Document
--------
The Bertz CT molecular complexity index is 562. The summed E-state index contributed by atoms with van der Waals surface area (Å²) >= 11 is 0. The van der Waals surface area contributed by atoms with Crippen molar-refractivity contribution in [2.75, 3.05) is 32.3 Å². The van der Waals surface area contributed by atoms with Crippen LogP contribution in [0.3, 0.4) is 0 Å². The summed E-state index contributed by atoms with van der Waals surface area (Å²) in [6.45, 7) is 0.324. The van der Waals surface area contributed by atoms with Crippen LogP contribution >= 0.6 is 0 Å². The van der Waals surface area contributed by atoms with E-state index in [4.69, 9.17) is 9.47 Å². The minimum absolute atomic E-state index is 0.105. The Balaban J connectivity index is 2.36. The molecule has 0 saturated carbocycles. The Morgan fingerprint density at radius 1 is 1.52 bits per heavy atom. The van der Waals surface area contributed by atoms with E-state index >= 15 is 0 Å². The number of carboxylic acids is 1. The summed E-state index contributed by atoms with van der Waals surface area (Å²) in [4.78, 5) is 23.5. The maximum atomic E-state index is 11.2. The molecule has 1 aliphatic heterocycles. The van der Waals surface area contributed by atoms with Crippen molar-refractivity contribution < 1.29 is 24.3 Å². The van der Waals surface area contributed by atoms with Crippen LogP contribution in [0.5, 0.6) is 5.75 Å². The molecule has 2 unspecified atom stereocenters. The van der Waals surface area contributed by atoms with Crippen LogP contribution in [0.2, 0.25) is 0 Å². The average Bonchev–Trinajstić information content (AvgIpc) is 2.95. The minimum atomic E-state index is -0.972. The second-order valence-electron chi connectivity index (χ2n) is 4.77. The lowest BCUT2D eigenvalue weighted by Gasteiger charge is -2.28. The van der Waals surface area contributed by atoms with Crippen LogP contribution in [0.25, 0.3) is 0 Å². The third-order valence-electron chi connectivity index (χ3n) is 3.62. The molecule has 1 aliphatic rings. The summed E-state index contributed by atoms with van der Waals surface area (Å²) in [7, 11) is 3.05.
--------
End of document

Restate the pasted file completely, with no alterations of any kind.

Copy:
The Bertz CT molecular complexity index is 562. The summed E-state index contributed by atoms with van der Waals surface area (Å²) >= 11 is 0. The van der Waals surface area contributed by atoms with Crippen molar-refractivity contribution in [2.75, 3.05) is 32.3 Å². The van der Waals surface area contributed by atoms with Crippen LogP contribution in [0.3, 0.4) is 0 Å². The summed E-state index contributed by atoms with van der Waals surface area (Å²) in [6.45, 7) is 0.324. The van der Waals surface area contributed by atoms with Crippen LogP contribution >= 0.6 is 0 Å². The van der Waals surface area contributed by atoms with E-state index in [4.69, 9.17) is 9.47 Å². The minimum absolute atomic E-state index is 0.105. The Balaban J connectivity index is 2.36. The molecule has 0 saturated carbocycles. The Morgan fingerprint density at radius 1 is 1.52 bits per heavy atom. The van der Waals surface area contributed by atoms with E-state index >= 15 is 0 Å². The number of carboxylic acids is 1. The summed E-state index contributed by atoms with van der Waals surface area (Å²) in [4.78, 5) is 23.5. The maximum atomic E-state index is 11.2. The molecule has 1 aliphatic heterocycles. The van der Waals surface area contributed by atoms with Crippen molar-refractivity contribution < 1.29 is 24.3 Å². The van der Waals surface area contributed by atoms with Crippen LogP contribution in [0.5, 0.6) is 5.75 Å². The molecule has 2 unspecified atom stereocenters. The van der Waals surface area contributed by atoms with Crippen LogP contribution in [0.2, 0.25) is 0 Å². The average Bonchev–Trinajstić information content (AvgIpc) is 2.95. The minimum atomic E-state index is -0.972. The second-order valence-electron chi connectivity index (χ2n) is 4.77. The lowest BCUT2D eigenvalue weighted by Gasteiger charge is -2.28. The van der Waals surface area contributed by atoms with Crippen LogP contribution in [0.25, 0.3) is 0 Å². The third-order valence-electron chi connectivity index (χ3n) is 3.62. The molecule has 1 aliphatic rings. The summed E-state index contributed by atoms with van der Waals surface area (Å²) in [7, 11) is 3.05.